ACPO proposes new domestic violence database
Fears over unsubstantiated and malicious allegations
The latest wheeze to emerge from ACPO and the Home Office is yet another new law and order database – this one including individuals who are unconvicted, but against whom there exist unsubstantiated allegations of domestic violence.
Critics are also not impressed by the fact that this and other recommendations put forward this week are in a report from ACPO whose scope was limited by the Home Office to looking only at how the issue of domestic violence affects women and children – and specifically excluded men.
The report - "Tackling Perpetrators of Violence Against Women and Girls" – includes proposals to make data on "offenders" available to their new partners, the creation of a database to track serial perpetrators of violence against women and girls, and the creation of a new offence based on a "course of conduct" against different victims of interpersonal violence "without the need for constituent cases to meet the Code for Crown Prosecutors Full Code Test".
This "course of conduct" offence would also apply in cases where a victim takes their own life as a result of the actions of the perpetrator.
These proposals are not new in principle and reflect an approach to policing and law-making that the present government has encouraged. The idea of criminalising an individual for a "course of conduct" consisting of acts that did not amount, in themselves, to criminal behaviour first surfaced with the Protection from Harassment Act 1997.
Speaking to El Reg, the Home Office confirmed this week that it was likely that new "Go" orders, giving police the power to remove a suspected violent partner from premises without any evidence from the alleged victim, will be signed into effect by the Home Secretary before the end of this parliament.
The review suggests that ACPO would like to extend this power, arguing for police to be given the right to issue such an order without further recourse to the courts.
Meanwhile, police in four counties - Cambridgeshire, Cleveland, Hampshire and Warwickshire - are already trialling a scheme under which individuals would be able to obtain information on whether a new partner was a sex offender, with an announcement just this week that the initiative would now be extended further inside those counties.
There are fears, however, that the combined effect of these initiatives will be a culture in which an individual may find their right to enjoy relationships – or even to stay in their home – is increasingly determined by reference to databases that could include unsubstantiated and in some case malicious allegations.
There is also some debate over whether it is right to put forward such far-reaching proposals on domestic violence on the basis of a report that looks only at how the problem affects one gender. Both ACPO and the Home Office were happy to confirm that this report was part of a Home Office initiative directed at tackling violence against women. ACPO were therefore asked to look solely at the effects of domestic violence as it affected women and children.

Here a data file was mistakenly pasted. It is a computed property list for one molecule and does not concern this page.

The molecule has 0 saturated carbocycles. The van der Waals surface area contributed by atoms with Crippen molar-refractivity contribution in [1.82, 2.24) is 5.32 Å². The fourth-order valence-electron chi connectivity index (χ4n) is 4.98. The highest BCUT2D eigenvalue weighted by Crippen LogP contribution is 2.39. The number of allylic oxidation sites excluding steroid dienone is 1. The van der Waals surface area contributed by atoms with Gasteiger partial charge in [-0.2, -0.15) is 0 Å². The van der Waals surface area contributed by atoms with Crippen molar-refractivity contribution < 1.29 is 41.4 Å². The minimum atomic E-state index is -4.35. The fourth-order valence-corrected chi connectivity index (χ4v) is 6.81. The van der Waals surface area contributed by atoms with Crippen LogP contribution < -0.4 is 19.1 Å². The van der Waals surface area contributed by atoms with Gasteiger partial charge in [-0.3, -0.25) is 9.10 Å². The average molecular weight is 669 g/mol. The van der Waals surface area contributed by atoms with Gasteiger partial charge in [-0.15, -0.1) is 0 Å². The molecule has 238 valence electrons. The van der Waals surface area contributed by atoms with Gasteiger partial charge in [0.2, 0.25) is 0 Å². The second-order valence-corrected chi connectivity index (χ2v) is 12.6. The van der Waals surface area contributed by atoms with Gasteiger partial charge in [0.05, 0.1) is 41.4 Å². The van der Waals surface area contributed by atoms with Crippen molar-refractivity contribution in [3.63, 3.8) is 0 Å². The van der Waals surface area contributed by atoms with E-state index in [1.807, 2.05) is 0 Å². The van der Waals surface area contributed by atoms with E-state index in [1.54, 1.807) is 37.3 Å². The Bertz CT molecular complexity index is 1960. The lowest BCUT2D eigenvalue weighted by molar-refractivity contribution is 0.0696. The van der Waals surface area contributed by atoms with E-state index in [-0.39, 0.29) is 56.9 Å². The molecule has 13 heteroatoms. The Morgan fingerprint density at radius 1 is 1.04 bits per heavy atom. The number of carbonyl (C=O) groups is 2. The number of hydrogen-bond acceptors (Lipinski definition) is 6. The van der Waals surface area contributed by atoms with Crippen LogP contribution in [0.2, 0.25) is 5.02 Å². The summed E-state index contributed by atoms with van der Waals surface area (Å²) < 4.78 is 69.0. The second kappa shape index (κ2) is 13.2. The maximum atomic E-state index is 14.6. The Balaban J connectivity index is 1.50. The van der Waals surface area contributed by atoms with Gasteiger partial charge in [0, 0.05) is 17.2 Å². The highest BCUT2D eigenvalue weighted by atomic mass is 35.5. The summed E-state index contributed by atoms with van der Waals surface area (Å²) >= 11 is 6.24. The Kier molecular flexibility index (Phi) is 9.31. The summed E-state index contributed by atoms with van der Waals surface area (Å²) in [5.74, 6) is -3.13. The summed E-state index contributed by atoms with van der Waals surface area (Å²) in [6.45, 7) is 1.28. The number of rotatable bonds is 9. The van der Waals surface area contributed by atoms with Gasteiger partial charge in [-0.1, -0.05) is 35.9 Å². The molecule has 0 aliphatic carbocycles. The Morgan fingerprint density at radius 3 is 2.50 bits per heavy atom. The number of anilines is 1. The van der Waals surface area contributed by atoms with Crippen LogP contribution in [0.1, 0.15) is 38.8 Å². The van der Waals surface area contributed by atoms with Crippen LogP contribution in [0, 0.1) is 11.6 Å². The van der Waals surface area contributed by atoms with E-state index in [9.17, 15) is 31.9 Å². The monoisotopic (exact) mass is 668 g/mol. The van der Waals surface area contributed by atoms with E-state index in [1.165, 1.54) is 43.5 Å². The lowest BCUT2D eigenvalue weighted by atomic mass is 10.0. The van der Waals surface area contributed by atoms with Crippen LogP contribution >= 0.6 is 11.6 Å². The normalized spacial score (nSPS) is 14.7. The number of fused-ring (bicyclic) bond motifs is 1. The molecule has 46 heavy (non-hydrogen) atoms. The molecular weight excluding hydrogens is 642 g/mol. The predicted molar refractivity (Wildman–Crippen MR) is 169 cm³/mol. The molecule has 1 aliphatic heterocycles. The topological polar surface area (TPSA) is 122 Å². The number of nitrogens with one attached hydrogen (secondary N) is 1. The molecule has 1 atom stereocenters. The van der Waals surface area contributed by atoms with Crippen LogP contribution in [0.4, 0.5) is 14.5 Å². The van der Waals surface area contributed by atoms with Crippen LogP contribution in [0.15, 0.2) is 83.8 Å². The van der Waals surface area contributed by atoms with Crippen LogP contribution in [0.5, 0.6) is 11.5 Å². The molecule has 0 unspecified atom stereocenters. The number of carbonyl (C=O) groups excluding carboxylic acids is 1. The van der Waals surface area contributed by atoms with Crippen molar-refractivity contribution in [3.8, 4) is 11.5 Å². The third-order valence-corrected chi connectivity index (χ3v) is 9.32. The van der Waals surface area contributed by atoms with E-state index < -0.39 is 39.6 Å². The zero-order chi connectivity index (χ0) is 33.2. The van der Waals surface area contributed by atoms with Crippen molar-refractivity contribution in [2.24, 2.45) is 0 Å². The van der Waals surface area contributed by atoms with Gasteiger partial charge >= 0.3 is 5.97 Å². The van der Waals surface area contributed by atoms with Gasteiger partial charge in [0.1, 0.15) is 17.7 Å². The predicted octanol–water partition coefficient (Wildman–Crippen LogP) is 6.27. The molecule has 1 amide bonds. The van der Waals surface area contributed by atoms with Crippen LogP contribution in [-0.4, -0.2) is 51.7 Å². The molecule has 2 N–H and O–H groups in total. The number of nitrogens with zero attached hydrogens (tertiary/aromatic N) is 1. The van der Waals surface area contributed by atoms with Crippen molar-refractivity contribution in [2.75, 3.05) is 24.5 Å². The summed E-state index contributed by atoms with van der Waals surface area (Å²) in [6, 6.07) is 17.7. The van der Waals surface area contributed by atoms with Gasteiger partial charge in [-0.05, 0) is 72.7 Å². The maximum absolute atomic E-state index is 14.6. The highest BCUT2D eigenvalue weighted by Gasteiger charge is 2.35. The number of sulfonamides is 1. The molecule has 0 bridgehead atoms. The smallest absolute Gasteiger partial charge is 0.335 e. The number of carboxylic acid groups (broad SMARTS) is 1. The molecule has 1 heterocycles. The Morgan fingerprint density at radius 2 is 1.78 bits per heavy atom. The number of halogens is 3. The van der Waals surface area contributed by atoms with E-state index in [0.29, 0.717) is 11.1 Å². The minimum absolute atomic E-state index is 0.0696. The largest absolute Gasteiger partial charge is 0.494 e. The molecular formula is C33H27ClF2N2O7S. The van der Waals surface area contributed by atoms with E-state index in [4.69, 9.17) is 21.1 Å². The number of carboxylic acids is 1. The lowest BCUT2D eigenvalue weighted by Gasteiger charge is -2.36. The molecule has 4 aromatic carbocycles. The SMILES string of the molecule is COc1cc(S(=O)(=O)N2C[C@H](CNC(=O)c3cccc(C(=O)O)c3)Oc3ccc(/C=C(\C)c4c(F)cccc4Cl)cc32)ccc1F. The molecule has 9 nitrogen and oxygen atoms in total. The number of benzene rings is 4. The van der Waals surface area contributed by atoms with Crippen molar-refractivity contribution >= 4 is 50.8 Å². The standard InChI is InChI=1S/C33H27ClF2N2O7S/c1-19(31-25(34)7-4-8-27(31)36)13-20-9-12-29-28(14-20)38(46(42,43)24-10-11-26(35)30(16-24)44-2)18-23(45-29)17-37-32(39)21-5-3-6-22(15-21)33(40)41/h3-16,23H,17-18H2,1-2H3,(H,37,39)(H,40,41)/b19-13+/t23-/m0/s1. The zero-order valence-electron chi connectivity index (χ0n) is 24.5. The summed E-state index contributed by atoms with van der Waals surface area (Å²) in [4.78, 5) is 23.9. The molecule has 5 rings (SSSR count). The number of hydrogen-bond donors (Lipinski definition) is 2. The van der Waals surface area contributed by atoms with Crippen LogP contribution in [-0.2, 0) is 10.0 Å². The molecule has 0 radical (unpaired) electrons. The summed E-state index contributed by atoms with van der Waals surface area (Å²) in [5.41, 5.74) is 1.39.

Research in this area is constantly stymied by the conflicting views of special interest groups, with even the question of what "counts" as domestic violence – and therefore how big a problem it actually is - up for grabs.
The current Home Office definition of domestic violence is "any violence between current and former partners in an intimate relationship, wherever the violence occurs. The violence may include physical, sexual, emotional and financial abuse."
This represents a rowing back from earlier definitions, which included terms such as "belittlement", which increased the headline victim count, but also produced the unexpected finding that men and women were almost equally victims of domestic violence.
Current Home Office policy appears to be based on estimates taken from the British Crime Survey, which suggests that between one in five and one in three victims of domestic violence are male.
The research was headed up by a team from Wiltshire police, under Chief Constable, Brian Moore. It was supported by a steering group weighted towards women (75%) and representatives from Women’s support projects, such as Refuge and Women’s Aid.
In justifying the need for a gender-specific report on violence against women, the Home Office claim that this is necessary because the impact of violence is greater on women and a source of gender inequality. A spokesman for the Home Office told us: "We must look at this from a gendered perspective, because the violence is being fuelled primarily by gender inequality".
Campaigners for men’s rights contest this, arguing before the House of Commons Select Committee on Home Affairs that the issues faced by male victims of domestic violence are different from the issues that women have to deal with, and that they require different solutions.
They also maintain that the Home Office approach is part of a wider discrimination, that insists on viewing domestic violence as an almost exclusively female issue – despite their own figures that showed significant numbers of men also suffer from it.
George Macaulay, a spokesman for the UK Men’s Movement, condemned the report as being hugely discriminatory, since it utterly failed to look at how men were impacted by domestic violence.
Whether all these initiatives will survive the arrival of a conservative government committed to cutting back on “unnecessary” collection of data by the state is a question that we may soon find out.®
Yesterday (November 19) was International Men’s Day.